After 50 years of restoration work, one of the most renowned silent films of all time, Abel Gance’s Napoleon, is coming to theaters.
The British Film Institute announced Thursday that it had completed a new digitally restored version of the 1927 film, a 5 1/2-hour epic that charts the early rise of Napoleon. The restored cut will premiere at the Royal Festival Hall in London in November, where the Philharmonia Orchestra will perform composer Carl Davis’ score, the longest composition ever created for a silent film. After Napoleon makes its London premiere, it will then screen across the U.K. and receive a restored DVD/Blu-ray release.
Gance’s epic originally premiered in Paris in 1927, and it was renowned for its huge, ambitious scenes and innovative camera work. The final battle scenes had to be shown simultaneously on three separate screens, each with a separate projector, to capture the full scope.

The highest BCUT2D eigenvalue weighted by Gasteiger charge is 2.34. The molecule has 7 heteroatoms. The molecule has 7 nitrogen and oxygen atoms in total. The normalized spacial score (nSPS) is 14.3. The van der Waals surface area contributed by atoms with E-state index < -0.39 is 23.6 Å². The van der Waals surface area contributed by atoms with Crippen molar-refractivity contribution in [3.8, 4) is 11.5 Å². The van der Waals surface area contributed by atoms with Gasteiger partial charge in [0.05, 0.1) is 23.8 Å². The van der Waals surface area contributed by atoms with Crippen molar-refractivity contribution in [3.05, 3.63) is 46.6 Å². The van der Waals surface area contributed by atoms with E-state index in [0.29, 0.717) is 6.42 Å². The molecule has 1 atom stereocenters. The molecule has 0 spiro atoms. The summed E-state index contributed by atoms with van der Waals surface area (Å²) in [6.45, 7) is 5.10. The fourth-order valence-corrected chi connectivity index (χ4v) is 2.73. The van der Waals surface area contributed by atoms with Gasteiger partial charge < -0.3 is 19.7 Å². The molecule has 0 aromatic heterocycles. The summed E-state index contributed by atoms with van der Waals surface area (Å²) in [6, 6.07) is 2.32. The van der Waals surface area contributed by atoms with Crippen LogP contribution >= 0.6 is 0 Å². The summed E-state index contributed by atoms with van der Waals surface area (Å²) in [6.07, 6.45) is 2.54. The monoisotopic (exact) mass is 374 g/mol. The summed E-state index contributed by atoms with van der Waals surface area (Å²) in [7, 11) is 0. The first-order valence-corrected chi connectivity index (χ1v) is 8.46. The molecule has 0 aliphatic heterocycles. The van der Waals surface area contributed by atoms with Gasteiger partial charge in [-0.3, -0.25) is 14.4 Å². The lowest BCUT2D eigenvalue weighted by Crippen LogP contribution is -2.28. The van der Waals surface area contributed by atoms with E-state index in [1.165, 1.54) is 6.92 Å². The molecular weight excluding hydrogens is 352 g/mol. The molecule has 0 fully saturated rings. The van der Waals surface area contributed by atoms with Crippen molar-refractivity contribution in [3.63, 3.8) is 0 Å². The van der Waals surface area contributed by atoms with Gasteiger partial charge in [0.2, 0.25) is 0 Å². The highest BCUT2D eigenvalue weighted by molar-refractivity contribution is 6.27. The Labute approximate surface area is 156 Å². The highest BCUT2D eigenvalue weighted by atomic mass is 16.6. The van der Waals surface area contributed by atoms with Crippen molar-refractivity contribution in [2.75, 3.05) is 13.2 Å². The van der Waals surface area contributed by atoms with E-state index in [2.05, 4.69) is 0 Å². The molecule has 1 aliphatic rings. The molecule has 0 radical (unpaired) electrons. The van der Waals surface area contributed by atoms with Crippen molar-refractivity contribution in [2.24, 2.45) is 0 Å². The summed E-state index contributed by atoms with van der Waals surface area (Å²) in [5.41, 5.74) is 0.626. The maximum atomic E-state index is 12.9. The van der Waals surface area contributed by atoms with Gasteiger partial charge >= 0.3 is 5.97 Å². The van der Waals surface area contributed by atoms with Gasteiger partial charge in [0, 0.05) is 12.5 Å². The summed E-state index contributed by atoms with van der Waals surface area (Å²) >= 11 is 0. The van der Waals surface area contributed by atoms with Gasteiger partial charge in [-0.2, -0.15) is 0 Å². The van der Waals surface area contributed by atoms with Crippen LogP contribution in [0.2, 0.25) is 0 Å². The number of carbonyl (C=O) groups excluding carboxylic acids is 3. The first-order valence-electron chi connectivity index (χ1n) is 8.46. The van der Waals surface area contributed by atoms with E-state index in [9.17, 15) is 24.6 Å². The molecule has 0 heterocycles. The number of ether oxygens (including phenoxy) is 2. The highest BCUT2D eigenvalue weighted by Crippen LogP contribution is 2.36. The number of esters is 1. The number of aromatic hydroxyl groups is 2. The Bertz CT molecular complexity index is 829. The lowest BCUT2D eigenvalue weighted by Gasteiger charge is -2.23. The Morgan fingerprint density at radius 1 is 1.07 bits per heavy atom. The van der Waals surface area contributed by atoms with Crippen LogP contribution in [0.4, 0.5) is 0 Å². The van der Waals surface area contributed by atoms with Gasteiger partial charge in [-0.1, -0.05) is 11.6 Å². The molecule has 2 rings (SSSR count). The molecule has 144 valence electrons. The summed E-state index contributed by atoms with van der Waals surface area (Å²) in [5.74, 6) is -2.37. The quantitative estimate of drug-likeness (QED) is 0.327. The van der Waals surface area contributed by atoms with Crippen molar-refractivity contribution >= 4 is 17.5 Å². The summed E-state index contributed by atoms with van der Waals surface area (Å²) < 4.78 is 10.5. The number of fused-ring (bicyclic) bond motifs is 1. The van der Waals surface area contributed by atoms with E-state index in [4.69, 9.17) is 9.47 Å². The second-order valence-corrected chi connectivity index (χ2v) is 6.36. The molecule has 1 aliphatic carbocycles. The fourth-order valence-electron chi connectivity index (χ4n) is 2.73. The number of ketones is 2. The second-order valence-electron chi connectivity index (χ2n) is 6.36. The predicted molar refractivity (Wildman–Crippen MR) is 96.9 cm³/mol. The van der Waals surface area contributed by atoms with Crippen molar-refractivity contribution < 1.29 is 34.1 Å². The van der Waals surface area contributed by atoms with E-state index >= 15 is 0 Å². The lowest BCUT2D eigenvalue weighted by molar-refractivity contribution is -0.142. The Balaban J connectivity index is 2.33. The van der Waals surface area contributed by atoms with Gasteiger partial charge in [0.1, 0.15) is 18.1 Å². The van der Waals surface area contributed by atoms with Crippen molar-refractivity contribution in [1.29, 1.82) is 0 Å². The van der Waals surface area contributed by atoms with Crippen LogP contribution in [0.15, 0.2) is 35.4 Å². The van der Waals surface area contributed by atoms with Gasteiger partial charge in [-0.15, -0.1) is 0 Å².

Historian Kevin Brownlow first saw a 9.5 mm version of the film as a child in 1954, and he dedicated the next 50 years to tracking down surviving prints. He then worked for years with the BFI to restore it, and a partially restored version first premiered at the BFI London Film Festival in 1980.
“Several generations of staff at the BFI have worked on this project,” BFI creative director Heather Stewart said in a release. “Napoleon is a landmark in the history of cinema and we are grateful to all of the great talents who have helped us along the way but especially, of course, Kevin Brownlow for his indefatigable championing of the film and Carl Davis for his amazing score.”